Yeah. So before the show, I was just running a few things in Gradio - and I have in the past, but I kind of revisited a few things that I was playing around with. Right now I’ve got an application running to do just like question-answering, which is actually something that we do at SIL, and work very closely with those sorts of models. Just to give people a sense - I created this application and I’m looking at it right now, it’s 10 lines of code; three of those are blank lines. And in those 10 lines of code, imported a question-answering model, and like you say, wrapped it in this function, this question-answer function. And then with that, when I do Python,, then it spins up a web server and I can go into my browser and interact with the model. So yeah, it’s pretty cool. I think it’s pretty interesting that– it seems like you can have superpowers, like you get superpowers to do this web stuff with having to actually know that stuff.

I’m curious, from your perspective now doing this for quite a while, seeing a lot of people use Gradio, in the context of industry and companies, where do you think the value add comes from this type of– I don’t know if you’d consider it like a prototype or an app or a tool… Where does the value add come within the workflow of a typical data scientist, or something like that?

[08:07] Yeah. I think this is a really important question. So the way that I’ve seen machine learning done, both in research kind of settings, but also in industry teams, is that there’s almost like two cycles of machine learning. There’s the prototyping/exploration/research cycle, and then there’s kind of the deployment cycle. And the kind of the workflows and the tools that are used in both of the cycles are very different.

So in the first one, in the research exploration, you’re mostly working in Jupyter Notebooks, doing a lot of trial and error, you’re building lots and lots of models, oftentimes, and you’re getting feedback - and this is really important - you’re getting feedback from stakeholders. Because it’s impractical and usually not the case that the machine learning developer knows everything about how the model is going to be used. It’s oftentimes end users, sometimes quality testers, sometimes customers, sometimes business teams who are going to be the ultimate consumers of these models. So there’s the producers of the models and there’s the consumers of the models. And traditionally, it’s very hard for those two types of folks to talk to each other. And so what Gradio does - it kind of creates the bridge between these two teams.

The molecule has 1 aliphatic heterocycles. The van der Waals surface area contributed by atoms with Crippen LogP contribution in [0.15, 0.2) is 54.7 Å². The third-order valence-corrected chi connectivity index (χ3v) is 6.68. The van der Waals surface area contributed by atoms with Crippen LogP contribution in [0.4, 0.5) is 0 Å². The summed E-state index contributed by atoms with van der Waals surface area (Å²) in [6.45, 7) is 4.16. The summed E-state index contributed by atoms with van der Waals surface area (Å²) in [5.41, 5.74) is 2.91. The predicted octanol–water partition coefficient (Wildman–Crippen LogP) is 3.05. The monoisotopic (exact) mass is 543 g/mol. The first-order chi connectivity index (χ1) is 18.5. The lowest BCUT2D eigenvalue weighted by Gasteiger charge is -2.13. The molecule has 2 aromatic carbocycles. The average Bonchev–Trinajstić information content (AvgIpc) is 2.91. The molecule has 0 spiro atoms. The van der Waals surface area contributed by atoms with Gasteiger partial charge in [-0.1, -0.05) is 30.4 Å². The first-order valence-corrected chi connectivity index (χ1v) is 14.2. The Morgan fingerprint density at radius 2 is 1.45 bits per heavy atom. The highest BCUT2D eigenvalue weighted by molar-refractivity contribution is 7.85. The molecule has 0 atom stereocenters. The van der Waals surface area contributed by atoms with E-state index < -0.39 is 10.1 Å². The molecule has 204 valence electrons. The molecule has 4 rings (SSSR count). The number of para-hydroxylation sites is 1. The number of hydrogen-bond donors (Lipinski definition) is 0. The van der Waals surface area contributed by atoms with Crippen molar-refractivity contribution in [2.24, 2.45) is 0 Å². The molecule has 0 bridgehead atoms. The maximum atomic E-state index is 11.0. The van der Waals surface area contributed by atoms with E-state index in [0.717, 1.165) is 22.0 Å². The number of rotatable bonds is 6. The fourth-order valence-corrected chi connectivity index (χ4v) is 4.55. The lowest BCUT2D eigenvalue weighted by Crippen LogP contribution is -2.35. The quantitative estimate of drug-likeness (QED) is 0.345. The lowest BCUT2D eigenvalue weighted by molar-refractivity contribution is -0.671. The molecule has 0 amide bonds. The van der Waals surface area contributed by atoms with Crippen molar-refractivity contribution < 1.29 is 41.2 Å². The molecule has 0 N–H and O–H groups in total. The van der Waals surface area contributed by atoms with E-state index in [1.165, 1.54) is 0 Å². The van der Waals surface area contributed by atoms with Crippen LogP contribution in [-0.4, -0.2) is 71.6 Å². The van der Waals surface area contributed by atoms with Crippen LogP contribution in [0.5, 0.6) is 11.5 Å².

So let’s say you’re a machine learning researcher or a scientist, developer, whatever your role is - you can easily take a model that you’ve built and then expose it so that it can be consumed by a variety of different people. And we’ve seen that be sometimes quality testing teams. So one of the things you’ll notice in a Gradio demo by default, there’s this flag button as well, which helps you catch incorrect predictions and so on, and store them in a local database on your computer and stuff like that. So that’s very useful, and it’s really designed for quality-testing teams, or even end-users to try out your model and get back to you.

The whole idea behind Gradio is it’s so intuitive. Very few people know how to build machine learning models, kind of in the grand scheme of things. More people know how to maybe load a model if you’ve given a model and maybe run some code against it, but way more people know how to use a browser, right? Billions of people can literally drag and drop images into a browser and try it out. And what that does is it kind of lets you– it reminds you that your audience, when you’re building these machine learning models, is very broad, and it puts the control in their hands, so they can try it out and give you feedback.

Is it kind of conceptualizing it a little bit, if you’re kind of making an analogy to web development a little bit and you have these frameworks out there to make it easier, like React and Angular and stuff like that - is it a little bit like that, or is it more focused on just the model? When you talk about creating that user experience, so that you can share it with people, what does a typical experience look like?

Yeah, that’s a really good question. So even when we started Gradio– and recently, we’ve been having this conversation about how general-purpose do we want Gradio to be? Do we want it to be the way you create any sort of web application directly from Python? That would be really cool. And I think we’re working towards that goal, but we’ve intentionally started with these higher-level abstractions that are designed for machine learning models. Really, if you have a machine learning model and you want to wrap it with a demo with a GUI, you can do it in less than three lines of code, as Daniel was just talking about. That’s because we’ve created these high-level abstractions that make it super easy to plug in a model, plug in what kind of input you want, plug in what kind of output, and it creates that GUI for you.